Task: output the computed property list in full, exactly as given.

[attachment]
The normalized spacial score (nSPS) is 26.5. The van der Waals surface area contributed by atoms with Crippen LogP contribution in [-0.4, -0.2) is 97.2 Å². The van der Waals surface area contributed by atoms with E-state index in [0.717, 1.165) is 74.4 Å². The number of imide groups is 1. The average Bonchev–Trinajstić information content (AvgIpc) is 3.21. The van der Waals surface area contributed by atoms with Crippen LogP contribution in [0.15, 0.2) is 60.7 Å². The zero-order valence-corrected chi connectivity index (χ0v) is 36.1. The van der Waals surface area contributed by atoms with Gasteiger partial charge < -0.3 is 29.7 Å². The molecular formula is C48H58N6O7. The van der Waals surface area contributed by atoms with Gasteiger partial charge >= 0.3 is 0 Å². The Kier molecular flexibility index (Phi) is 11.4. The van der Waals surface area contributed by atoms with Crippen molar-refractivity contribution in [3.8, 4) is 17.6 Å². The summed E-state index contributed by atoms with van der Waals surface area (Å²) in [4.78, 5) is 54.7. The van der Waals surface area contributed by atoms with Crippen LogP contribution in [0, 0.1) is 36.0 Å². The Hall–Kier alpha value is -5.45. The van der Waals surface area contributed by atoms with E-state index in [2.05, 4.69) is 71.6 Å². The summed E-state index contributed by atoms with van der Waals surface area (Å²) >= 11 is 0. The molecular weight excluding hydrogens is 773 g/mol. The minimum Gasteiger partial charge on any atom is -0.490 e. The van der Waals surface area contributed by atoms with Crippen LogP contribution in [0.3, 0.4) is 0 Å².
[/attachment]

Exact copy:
The normalized spacial score (nSPS) is 26.5. The van der Waals surface area contributed by atoms with Crippen LogP contribution in [-0.4, -0.2) is 97.2 Å². The van der Waals surface area contributed by atoms with E-state index in [0.717, 1.165) is 74.4 Å². The number of imide groups is 1. The average Bonchev–Trinajstić information content (AvgIpc) is 3.21. The van der Waals surface area contributed by atoms with Crippen LogP contribution in [0.15, 0.2) is 60.7 Å². The zero-order valence-corrected chi connectivity index (χ0v) is 36.1. The van der Waals surface area contributed by atoms with Gasteiger partial charge < -0.3 is 29.7 Å². The molecular formula is C48H58N6O7. The van der Waals surface area contributed by atoms with Gasteiger partial charge >= 0.3 is 0 Å². The Kier molecular flexibility index (Phi) is 11.4. The van der Waals surface area contributed by atoms with Crippen molar-refractivity contribution in [3.8, 4) is 17.6 Å². The summed E-state index contributed by atoms with van der Waals surface area (Å²) in [4.78, 5) is 54.7. The van der Waals surface area contributed by atoms with Crippen LogP contribution in [0, 0.1) is 36.0 Å². The Hall–Kier alpha value is -5.45. The van der Waals surface area contributed by atoms with E-state index in [2.05, 4.69) is 71.6 Å². The summed E-state index contributed by atoms with van der Waals surface area (Å²) >= 11 is 0. The molecular weight excluding hydrogens is 773 g/mol. The minimum Gasteiger partial charge on any atom is -0.490 e. The van der Waals surface area contributed by atoms with Crippen LogP contribution in [0.3, 0.4) is 0 Å².